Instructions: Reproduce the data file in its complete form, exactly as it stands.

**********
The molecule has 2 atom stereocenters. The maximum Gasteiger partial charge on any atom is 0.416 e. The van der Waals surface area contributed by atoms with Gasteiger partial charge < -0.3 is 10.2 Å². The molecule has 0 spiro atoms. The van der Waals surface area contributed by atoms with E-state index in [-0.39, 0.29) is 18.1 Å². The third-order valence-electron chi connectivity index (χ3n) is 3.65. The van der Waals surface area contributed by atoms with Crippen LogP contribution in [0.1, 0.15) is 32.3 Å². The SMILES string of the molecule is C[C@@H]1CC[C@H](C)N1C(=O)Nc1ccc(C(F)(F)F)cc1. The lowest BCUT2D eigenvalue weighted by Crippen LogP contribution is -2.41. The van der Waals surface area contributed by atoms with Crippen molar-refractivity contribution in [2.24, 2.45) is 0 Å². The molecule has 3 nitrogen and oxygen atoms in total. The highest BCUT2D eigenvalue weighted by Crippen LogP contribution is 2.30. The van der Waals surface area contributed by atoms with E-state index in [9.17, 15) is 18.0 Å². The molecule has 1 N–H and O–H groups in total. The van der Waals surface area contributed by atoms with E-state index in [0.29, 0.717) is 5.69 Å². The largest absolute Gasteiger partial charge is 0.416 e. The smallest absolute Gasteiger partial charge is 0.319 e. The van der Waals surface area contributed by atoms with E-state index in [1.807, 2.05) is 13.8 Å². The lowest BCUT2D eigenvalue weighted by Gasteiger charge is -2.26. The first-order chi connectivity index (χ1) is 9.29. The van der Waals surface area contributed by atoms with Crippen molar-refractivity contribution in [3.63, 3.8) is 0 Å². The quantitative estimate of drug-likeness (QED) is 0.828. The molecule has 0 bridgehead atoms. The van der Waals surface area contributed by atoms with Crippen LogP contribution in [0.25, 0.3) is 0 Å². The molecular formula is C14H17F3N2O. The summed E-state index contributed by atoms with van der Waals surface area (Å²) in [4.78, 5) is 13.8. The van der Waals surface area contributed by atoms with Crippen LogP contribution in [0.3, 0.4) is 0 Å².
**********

The molecule has 2 atom stereocenters. The maximum Gasteiger partial charge on any atom is 0.416 e. The van der Waals surface area contributed by atoms with Gasteiger partial charge < -0.3 is 10.2 Å². The molecule has 0 spiro atoms. The van der Waals surface area contributed by atoms with E-state index in [-0.39, 0.29) is 18.1 Å². The third-order valence-electron chi connectivity index (χ3n) is 3.65. The van der Waals surface area contributed by atoms with Crippen LogP contribution in [0.1, 0.15) is 32.3 Å². The SMILES string of the molecule is C[C@@H]1CC[C@H](C)N1C(=O)Nc1ccc(C(F)(F)F)cc1. The lowest BCUT2D eigenvalue weighted by Crippen LogP contribution is -2.41. The van der Waals surface area contributed by atoms with Crippen molar-refractivity contribution in [2.24, 2.45) is 0 Å². The molecule has 3 nitrogen and oxygen atoms in total. The highest BCUT2D eigenvalue weighted by Crippen LogP contribution is 2.30. The van der Waals surface area contributed by atoms with E-state index in [9.17, 15) is 18.0 Å². The molecule has 1 N–H and O–H groups in total. The van der Waals surface area contributed by atoms with E-state index in [0.29, 0.717) is 5.69 Å². The largest absolute Gasteiger partial charge is 0.416 e. The smallest absolute Gasteiger partial charge is 0.319 e. The van der Waals surface area contributed by atoms with E-state index in [1.807, 2.05) is 13.8 Å². The lowest BCUT2D eigenvalue weighted by Gasteiger charge is -2.26. The first-order chi connectivity index (χ1) is 9.29. The van der Waals surface area contributed by atoms with Crippen molar-refractivity contribution in [3.63, 3.8) is 0 Å². The quantitative estimate of drug-likeness (QED) is 0.828. The molecule has 0 bridgehead atoms. The van der Waals surface area contributed by atoms with Crippen LogP contribution in [0.25, 0.3) is 0 Å². The molecular formula is C14H17F3N2O. The summed E-state index contributed by atoms with van der Waals surface area (Å²) in [4.78, 5) is 13.8. The van der Waals surface area contributed by atoms with Crippen LogP contribution in [0.3, 0.4) is 0 Å².